Zhu Wei

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Zhu
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Wei
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  • Article
    Role of DNA methylation in altered gene expression patterns in adult zebrafish (Danio rerio) exposed to 3, 3’, 4, 4’, 5-pentachlorobiphenyl (PCB 126)
    (Oxford University Press, 2018-04-13) Aluru, Neelakanteswar ; Karchner, Sibel I. ; Krick, Keegan S. ; Zhu, Wei ; Liu, Jiang
    There is growing evidence that environmental toxicants can affect various physiological processes by altering DNA methylation patterns. However, very little is known about the impact of toxicant-induced DNA methylation changes on gene expression patterns. The objective of this study was to determine the genome-wide changes in DNA methylation concomitant with altered gene expression patterns in response to 3, 3’, 4, 4’, 5-pentachlorobiphenyl (PCB126) exposure. We used PCB126 as a model environmental chemical because the mechanism of action is well-characterized, involving activation of aryl hydrocarbon receptor, a ligand-activated transcription factor. Adult zebrafish were exposed to 10 nM PCB126 for 24 h (water-borne exposure) and brain and liver tissues were sampled at 7 days post-exposure in order to capture both primary and secondary changes in DNA methylation and gene expression. We used enhanced Reduced Representation Bisulfite Sequencing and RNAseq to quantify DNA methylation and gene expression, respectively. Enhanced reduced representation bisulfite sequencing analysis revealed 573 and 481 differentially methylated regions in the liver and brain, respectively. Most of the differentially methylated regions are located more than 10 kilobases upstream of transcriptional start sites of the nearest neighboring genes. Gene Ontology analysis of these genes showed that they belong to diverse physiological pathways including development, metabolic processes and regeneration. RNAseq results revealed differential expression of genes related to xenobiotic metabolism, oxidative stress and energy metabolism in response to polychlorinated biphenyl exposure. There was very little correlation between differentially methylated regions and differentially expressed genes suggesting that the relationship between methylation and gene expression is dynamic and complex, involving multiple layers of regulation.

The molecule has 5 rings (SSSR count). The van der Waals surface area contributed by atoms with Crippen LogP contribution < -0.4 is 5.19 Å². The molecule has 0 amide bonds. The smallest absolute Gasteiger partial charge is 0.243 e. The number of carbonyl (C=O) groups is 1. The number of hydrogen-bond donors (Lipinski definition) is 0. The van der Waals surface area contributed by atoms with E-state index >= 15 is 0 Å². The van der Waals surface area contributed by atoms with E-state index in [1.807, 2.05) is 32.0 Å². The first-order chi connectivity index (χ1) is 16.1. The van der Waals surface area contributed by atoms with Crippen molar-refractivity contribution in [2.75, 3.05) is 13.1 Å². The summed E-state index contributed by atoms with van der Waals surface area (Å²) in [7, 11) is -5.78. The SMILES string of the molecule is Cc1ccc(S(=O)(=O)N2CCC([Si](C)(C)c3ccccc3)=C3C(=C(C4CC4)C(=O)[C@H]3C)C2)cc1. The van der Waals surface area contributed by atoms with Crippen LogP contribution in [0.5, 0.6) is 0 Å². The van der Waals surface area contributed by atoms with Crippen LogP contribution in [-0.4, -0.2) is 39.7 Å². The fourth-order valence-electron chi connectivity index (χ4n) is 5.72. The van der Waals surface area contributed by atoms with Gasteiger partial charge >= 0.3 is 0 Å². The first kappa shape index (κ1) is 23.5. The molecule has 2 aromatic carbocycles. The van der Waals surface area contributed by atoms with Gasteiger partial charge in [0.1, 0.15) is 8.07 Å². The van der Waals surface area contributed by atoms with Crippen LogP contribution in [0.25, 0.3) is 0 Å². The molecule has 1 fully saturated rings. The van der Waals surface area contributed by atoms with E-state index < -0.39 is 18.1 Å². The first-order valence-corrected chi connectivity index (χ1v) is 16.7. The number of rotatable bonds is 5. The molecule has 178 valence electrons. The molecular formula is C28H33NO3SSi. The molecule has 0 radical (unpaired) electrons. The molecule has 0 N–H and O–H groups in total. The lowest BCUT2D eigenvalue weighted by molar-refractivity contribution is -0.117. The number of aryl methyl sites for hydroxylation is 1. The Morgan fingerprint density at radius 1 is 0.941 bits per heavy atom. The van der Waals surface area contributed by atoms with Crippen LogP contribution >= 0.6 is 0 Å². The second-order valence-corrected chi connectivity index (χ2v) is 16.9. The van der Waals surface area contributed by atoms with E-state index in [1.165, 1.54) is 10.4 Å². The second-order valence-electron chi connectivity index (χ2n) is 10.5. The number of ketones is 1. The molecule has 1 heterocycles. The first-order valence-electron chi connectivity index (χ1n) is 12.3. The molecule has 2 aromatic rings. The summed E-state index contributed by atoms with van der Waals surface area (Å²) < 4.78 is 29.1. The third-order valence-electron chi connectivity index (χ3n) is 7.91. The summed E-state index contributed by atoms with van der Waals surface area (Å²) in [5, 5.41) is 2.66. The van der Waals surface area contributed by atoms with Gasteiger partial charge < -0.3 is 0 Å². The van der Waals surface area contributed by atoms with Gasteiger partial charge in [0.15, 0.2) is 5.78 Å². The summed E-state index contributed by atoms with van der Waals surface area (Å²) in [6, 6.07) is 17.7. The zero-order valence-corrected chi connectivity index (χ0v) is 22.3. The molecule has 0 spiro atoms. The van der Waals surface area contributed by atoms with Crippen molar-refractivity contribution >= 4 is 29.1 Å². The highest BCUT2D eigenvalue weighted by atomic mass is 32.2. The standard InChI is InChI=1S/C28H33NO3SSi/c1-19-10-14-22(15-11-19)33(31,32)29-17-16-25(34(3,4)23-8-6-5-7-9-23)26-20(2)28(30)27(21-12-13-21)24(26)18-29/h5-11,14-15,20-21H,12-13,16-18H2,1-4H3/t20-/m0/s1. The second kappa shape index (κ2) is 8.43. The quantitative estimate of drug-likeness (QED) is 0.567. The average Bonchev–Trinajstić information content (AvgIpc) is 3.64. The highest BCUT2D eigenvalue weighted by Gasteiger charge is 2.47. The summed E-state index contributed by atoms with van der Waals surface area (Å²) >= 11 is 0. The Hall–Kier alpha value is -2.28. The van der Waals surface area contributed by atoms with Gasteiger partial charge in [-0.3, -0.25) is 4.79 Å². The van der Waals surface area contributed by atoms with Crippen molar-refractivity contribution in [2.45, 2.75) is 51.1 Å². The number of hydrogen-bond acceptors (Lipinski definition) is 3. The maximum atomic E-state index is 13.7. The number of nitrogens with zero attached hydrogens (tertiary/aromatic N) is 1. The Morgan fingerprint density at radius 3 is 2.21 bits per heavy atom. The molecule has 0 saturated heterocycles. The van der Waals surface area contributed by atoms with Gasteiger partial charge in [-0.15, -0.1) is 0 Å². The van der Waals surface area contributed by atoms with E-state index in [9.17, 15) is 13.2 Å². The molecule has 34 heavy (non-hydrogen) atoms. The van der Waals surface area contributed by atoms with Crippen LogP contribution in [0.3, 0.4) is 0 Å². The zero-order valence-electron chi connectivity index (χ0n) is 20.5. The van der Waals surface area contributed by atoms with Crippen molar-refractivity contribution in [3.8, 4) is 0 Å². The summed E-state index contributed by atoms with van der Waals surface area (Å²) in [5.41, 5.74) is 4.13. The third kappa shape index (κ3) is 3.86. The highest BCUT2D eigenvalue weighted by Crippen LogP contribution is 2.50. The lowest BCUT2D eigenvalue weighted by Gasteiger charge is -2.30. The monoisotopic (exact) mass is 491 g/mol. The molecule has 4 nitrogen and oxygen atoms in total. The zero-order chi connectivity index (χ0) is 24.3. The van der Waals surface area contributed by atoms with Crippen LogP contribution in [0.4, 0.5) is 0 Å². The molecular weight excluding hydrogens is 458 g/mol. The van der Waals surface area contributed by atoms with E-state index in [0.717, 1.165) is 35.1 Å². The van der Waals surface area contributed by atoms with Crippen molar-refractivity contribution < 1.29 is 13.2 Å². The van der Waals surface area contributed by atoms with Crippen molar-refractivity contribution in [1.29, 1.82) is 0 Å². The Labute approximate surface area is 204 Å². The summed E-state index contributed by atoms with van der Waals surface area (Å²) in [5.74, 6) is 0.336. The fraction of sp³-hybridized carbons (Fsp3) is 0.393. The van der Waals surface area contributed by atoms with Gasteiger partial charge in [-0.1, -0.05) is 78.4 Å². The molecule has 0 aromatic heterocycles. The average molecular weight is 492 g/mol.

• Article
    Evolutionary transition between invertebrates and vertebrates via methylation reprogramming in embryogenesis
    (Oxford University Press, 2019-03-25) Xu, Xiaocui ; Li, Guoqiang ; Li, Congru ; Zhang, Jing ; Wang, Qiang ; Simmons, David K. ; Chen, Xuepeng ; Wijesena, Naveen ; Zhu, Wei ; Wang, Zhanyang ; Wang, Zhenhua ; Ju, Bao ; Ci, Weimin ; Lu, Xuemei ; Yu, Daqi ; Wang, Qian-fei ; Aluru, Neelakanteswar ; Oliveri, Paola ; Zhang, Yong E. ; Martindale, Mark Q. ; Liu, Jiang
    Major evolutionary transitions are enigmas, and the most notable enigma is between invertebrates and vertebrates, with numerous spectacular innovations. To search for the molecular connections involved, we asked whether global epigenetic changes may offer a clue by surveying the inheritance and reprogramming of parental DNA methylation across metazoans. We focused on gametes and early embryos, where the methylomes are known to evolve divergently between fish and mammals. Here, we find that methylome reprogramming during embryogenesis occurs neither in pre-bilaterians such as cnidarians nor in protostomes such as insects, but clearly presents in deuterostomes such as echinoderms and invertebrate chordates, and then becomes more evident in vertebrates. Functional association analysis suggests that DNA methylation reprogramming is associated with development, reproduction and adaptive immunity for vertebrates, but not for invertebrates. Interestingly, the single HOX cluster of invertebrates maintains unmethylated status in all stages examined. In contrast, the multiple HOX clusters show dramatic dynamics of DNA methylation during vertebrate embryogenesis. Notably, the methylation dynamics of HOX clusters are associated with their spatiotemporal expression in mammals. Our study reveals that DNA methylation reprogramming has evolved dramatically during animal evolution, especially after the evolutionary transitions from invertebrates to vertebrates, and then to mammals.